Nerves. Silent stress. The dress was stepped into. Reading, holding, concentration, the bride’s ceremony words for the groom to hear. Too many people in the room. Everyone out, says the bride……

And so it starts…….and it is beautiful. The wind whips up and the trellis topples forward to be caught, mouths wide open, arms stretched out, and is held and kept in place by the two fathers.

Aperos, speeches, dinner, more speeches, cheese & coffee, more speeches, time for the couple to step away from the crowd and into the evening light……and then a party under the stars.

Carolyn & ross by fran corbett

C & R during a Couples Photo shoot in London

These two were the most gracious of couples. Big smiles and up for moving around the St Paul’s area to find the best light. It was windy and not too warm but they persevered.

How could we pass by the steps of St Paul’s without a photograph. I love these images more FOR all the people sitting around on the steps not batting an eyelid as this gorgeous pair posed for a photo.


To my right, as I took this photo was a ‘bride & groom’ in the middle of a photo and video session with three photographers. I think we got lucky to get this shot without any tourists and no sign of any cars.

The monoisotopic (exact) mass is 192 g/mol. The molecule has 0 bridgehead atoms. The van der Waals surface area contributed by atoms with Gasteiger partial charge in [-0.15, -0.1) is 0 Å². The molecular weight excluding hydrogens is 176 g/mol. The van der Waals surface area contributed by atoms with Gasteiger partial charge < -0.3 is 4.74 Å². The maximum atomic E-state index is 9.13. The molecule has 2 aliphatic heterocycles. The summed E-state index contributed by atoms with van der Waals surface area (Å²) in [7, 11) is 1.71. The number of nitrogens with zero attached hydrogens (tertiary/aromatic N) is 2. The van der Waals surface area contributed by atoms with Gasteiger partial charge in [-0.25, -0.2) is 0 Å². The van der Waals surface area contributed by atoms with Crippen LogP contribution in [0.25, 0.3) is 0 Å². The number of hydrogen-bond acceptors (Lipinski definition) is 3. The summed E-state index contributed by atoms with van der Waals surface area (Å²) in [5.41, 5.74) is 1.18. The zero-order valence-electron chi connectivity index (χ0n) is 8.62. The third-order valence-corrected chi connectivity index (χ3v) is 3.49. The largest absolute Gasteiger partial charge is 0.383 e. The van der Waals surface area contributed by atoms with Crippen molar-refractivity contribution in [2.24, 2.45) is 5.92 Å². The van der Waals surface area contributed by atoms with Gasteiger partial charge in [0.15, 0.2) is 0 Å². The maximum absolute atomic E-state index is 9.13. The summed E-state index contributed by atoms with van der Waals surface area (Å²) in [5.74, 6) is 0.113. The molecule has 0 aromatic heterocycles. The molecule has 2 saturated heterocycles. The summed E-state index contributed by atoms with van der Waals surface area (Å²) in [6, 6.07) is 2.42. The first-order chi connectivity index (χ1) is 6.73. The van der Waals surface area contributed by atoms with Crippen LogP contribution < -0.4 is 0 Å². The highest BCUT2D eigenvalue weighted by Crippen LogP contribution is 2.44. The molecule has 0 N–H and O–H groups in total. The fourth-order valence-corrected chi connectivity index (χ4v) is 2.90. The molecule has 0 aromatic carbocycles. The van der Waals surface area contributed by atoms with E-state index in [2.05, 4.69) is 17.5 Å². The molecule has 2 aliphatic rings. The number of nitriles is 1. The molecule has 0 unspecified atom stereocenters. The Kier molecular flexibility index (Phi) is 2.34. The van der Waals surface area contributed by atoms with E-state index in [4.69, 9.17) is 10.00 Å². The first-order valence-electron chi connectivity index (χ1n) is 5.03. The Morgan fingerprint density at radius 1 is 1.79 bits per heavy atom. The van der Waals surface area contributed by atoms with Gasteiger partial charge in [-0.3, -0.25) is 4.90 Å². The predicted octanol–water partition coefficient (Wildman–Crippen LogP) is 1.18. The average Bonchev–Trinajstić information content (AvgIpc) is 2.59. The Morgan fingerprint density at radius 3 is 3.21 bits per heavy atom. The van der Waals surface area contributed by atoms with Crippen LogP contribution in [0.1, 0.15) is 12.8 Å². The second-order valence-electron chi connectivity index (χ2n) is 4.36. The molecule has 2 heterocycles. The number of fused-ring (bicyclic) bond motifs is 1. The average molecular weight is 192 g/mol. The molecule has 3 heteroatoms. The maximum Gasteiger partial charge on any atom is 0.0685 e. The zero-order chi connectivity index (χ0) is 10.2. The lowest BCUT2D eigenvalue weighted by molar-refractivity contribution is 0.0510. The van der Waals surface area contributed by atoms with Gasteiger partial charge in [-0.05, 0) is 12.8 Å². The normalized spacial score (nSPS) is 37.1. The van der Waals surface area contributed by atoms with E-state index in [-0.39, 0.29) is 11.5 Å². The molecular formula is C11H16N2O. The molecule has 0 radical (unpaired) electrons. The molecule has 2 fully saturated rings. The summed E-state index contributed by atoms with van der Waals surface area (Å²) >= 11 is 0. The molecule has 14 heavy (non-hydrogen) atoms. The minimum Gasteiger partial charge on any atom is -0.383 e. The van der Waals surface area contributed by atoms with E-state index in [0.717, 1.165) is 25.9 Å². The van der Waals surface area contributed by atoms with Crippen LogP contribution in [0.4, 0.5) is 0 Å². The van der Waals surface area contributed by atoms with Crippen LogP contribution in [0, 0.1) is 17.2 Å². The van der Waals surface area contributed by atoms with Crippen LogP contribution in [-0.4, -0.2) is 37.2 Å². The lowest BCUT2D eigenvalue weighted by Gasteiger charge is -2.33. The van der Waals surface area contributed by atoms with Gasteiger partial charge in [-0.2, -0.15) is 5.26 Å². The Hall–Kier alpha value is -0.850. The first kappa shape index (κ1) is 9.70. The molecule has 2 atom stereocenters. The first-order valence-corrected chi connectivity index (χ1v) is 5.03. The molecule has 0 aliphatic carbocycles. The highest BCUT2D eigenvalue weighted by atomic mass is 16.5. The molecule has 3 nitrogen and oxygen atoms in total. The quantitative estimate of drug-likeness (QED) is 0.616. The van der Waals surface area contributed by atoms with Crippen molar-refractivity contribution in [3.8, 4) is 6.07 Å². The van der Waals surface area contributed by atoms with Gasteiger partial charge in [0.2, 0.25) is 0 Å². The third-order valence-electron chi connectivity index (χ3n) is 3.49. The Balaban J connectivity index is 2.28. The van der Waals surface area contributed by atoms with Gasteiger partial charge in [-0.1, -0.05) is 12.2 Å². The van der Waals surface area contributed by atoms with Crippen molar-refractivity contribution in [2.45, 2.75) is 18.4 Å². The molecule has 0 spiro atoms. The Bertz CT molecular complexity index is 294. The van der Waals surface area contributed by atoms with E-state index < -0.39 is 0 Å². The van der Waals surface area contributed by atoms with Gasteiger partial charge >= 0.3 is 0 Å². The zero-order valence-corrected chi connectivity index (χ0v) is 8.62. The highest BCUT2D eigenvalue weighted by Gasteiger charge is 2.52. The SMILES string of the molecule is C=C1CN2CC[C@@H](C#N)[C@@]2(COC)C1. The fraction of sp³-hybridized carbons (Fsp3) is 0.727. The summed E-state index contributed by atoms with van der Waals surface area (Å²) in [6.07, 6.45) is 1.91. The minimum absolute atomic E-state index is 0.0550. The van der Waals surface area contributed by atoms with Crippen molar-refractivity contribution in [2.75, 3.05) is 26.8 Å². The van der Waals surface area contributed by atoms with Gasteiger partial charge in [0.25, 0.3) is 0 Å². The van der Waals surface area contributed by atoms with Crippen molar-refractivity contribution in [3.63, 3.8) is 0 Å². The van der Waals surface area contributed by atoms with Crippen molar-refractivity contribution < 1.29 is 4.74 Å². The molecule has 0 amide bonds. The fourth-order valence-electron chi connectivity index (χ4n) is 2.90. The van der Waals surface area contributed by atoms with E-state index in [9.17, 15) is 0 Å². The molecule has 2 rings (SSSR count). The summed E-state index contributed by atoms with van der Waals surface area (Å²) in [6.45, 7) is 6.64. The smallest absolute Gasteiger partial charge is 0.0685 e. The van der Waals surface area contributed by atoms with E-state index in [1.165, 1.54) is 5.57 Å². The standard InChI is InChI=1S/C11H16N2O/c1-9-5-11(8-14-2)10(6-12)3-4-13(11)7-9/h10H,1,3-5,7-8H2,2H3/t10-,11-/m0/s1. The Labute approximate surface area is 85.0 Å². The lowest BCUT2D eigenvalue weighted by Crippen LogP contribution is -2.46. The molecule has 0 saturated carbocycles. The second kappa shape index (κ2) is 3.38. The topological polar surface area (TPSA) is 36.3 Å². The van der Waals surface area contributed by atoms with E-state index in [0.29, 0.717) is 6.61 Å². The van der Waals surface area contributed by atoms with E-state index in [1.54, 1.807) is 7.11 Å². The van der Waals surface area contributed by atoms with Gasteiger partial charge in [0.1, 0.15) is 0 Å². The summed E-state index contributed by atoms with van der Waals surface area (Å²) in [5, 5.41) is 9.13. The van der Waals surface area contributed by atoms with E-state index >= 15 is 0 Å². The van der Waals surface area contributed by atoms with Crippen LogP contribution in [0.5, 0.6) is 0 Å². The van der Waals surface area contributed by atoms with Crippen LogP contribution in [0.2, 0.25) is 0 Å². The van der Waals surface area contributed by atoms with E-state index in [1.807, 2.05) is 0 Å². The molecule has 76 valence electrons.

We had some other lucky moments in the ebb and flow of foot traffic across the Millennium bridge but not for long.


Looking forward to the wedding next year in south west France. Just a joy to photograph within a busy city so imagine what images we might get in beautiful rural France

Cam & Flo by fran corbett

And Ozzie came too

And Ozzie came too

The couple and Ozzie arrived and as I would imagine no one wants a camera pointing at them two minutes after saying a quick ‘bonjour’ I asked the couple to move around, play with the dog.

I am a little bit in love with him

I am a little bit in love with him

Le Touquet Paris Plage is one of the most beautiful beaches and I was so happy to be able to do a photo session using this location. I loved that the couple asked if they could bring Ozzie too. A rescue dog, who at only 9 months old was the best behaved boy. He wasn’t camera shy at all.

Moving through the dunes and onto the beach, I felt that I could take a few closer shots. The light was by now quite harsh so it was amazing that Cam managed to keep her eyes open at all.